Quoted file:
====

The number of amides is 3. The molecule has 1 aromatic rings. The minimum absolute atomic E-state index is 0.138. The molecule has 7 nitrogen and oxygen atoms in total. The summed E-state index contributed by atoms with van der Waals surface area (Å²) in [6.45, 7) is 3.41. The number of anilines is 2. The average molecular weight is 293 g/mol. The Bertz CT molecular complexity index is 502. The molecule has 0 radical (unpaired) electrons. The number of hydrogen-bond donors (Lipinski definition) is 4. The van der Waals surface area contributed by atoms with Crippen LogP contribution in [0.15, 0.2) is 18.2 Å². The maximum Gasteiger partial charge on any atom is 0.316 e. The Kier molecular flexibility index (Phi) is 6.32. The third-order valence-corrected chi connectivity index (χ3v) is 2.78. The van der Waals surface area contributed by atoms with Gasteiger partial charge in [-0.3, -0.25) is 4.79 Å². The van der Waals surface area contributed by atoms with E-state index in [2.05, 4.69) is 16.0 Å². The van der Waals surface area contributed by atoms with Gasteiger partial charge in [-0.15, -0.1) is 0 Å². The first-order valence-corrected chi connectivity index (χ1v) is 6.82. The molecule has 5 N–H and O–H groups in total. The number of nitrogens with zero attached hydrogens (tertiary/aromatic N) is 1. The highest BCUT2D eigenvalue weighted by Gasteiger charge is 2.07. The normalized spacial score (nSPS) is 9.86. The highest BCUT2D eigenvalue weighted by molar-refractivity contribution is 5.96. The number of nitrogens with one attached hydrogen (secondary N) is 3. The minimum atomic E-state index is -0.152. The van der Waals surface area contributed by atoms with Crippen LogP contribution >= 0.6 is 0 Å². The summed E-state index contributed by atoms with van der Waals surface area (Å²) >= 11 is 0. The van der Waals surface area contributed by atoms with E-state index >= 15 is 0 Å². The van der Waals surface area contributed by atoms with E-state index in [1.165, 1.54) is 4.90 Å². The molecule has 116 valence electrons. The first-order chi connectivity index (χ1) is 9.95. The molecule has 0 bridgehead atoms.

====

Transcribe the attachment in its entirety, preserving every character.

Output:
The number of amides is 3. The molecule has 1 aromatic rings. The minimum absolute atomic E-state index is 0.138. The molecule has 7 nitrogen and oxygen atoms in total. The summed E-state index contributed by atoms with van der Waals surface area (Å²) in [6.45, 7) is 3.41. The number of anilines is 2. The average molecular weight is 293 g/mol. The Bertz CT molecular complexity index is 502. The molecule has 0 radical (unpaired) electrons. The number of hydrogen-bond donors (Lipinski definition) is 4. The van der Waals surface area contributed by atoms with Crippen LogP contribution in [0.15, 0.2) is 18.2 Å². The maximum Gasteiger partial charge on any atom is 0.316 e. The Kier molecular flexibility index (Phi) is 6.32. The third-order valence-corrected chi connectivity index (χ3v) is 2.78. The van der Waals surface area contributed by atoms with Gasteiger partial charge in [-0.3, -0.25) is 4.79 Å². The van der Waals surface area contributed by atoms with E-state index in [2.05, 4.69) is 16.0 Å². The van der Waals surface area contributed by atoms with Gasteiger partial charge in [-0.15, -0.1) is 0 Å². The first-order valence-corrected chi connectivity index (χ1v) is 6.82. The molecule has 5 N–H and O–H groups in total. The number of nitrogens with zero attached hydrogens (tertiary/aromatic N) is 1. The highest BCUT2D eigenvalue weighted by Gasteiger charge is 2.07. The normalized spacial score (nSPS) is 9.86. The highest BCUT2D eigenvalue weighted by molar-refractivity contribution is 5.96. The number of nitrogens with one attached hydrogen (secondary N) is 3. The minimum atomic E-state index is -0.152. The van der Waals surface area contributed by atoms with Crippen LogP contribution >= 0.6 is 0 Å². The summed E-state index contributed by atoms with van der Waals surface area (Å²) >= 11 is 0. The van der Waals surface area contributed by atoms with E-state index >= 15 is 0 Å². The van der Waals surface area contributed by atoms with E-state index in [1.165, 1.54) is 4.90 Å². The molecule has 116 valence electrons. The first-order chi connectivity index (χ1) is 9.95. The molecule has 0 bridgehead atoms.